"I think I can bring a perspective that hopefully will be helpful, since I have been enlisted and understand what they go through," said Palacio, who is majoring in political science with a focus on international relations. "It's always an asset to have as many perspectives as possible, and I'm looking forward to being back in the corps."

Palacio enjoys the camaraderie of her fellow Navy runners, who say they look to her because of her talent and leadership. Boyle and junior distance runner Brigid Byrne tell stories of Palacio leading races, in cross country and track, but dropping back to encourage teammates. She'll set a better pace, give some words of support and then pick up her run by regaining the lead.

"She could blow competition away, but she hung back to pull me up with her," Byrne said. "We had 1-2 finishes, due to her leading me along. She sacrificed a minute in cross country, pulling back to help me out. I can really feel she helps drop time, and she's never condescending about it. She's doing what's best for the team, for me. She's doing a kindness of heart, and you feel that truly."

Byrne, the other Navy runners and Boyle see a future for Palacio's running beyond the academy. Their dream is to see her compete at the U.S. track and field trials in June for a shot at the 2012 London Olympics. She has to pare her time down to 4:17, the "B" standard, to qualify for the trials.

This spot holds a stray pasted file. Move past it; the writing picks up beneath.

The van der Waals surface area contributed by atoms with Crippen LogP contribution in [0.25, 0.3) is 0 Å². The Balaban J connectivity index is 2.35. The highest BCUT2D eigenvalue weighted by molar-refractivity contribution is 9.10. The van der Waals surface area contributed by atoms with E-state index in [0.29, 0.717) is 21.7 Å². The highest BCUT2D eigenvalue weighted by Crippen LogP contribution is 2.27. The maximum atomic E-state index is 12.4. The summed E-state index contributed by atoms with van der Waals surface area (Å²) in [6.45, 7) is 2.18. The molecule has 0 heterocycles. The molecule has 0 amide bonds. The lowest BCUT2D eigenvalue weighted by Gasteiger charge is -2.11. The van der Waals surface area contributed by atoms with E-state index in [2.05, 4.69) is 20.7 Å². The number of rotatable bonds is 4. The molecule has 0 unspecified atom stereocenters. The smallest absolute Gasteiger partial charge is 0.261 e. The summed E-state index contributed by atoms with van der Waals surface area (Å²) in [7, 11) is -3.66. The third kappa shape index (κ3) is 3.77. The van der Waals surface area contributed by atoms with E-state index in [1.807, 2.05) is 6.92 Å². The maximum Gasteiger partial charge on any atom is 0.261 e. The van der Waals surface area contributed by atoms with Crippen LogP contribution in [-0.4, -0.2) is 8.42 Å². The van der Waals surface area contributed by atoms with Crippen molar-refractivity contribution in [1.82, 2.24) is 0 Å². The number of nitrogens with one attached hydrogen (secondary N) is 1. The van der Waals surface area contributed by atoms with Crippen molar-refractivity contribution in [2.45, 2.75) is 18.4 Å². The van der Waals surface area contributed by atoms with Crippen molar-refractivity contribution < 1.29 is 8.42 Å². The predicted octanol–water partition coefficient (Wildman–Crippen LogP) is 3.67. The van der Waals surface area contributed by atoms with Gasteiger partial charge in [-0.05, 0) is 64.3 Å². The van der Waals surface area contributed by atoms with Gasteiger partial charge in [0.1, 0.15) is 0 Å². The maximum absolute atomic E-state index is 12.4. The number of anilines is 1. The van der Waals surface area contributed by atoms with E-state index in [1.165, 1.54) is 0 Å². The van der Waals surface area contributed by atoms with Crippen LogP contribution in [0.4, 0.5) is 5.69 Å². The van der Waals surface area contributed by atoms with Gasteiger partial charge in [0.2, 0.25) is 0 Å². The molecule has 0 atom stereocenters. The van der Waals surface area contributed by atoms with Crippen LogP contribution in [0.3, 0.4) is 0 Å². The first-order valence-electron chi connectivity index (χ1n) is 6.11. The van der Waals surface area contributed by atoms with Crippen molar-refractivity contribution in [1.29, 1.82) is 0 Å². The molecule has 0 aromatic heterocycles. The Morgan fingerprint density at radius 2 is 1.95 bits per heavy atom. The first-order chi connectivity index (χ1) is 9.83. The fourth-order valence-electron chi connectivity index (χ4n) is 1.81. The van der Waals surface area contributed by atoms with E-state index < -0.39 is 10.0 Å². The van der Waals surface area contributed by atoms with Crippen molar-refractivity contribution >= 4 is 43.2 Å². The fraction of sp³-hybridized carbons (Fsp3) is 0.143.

"I want her to get selfish now, we all want her to run to her full ability and take this as far as it can go and not worry about us," Byrne said. "I am going to tell her that now and in the outdoor season. She's unbelievably gifted, and we want her to really go for it."

Boyle added, "She's got a very natural gift as a runner, and I think if this is something she really wants, especially in an Olympic year, it's very possible she can do it. If she wants to concentrate on other things in her life, we'll totally support her too. She's going to be a success no matter what she does."

Palacio laughs when she hears of Byrne's and Boyle's remarks and acknowledges their truth. She would like to challenge herself to become a world-class runner and knows it will take a lot more work. Her service as a Marine, along with married life, also will need to be factored.

"I'm taking this all as it comes," Palacio said. "I'd like to see where I can take my running, but I will do what the corps needs after I am done here. We'll see what happens."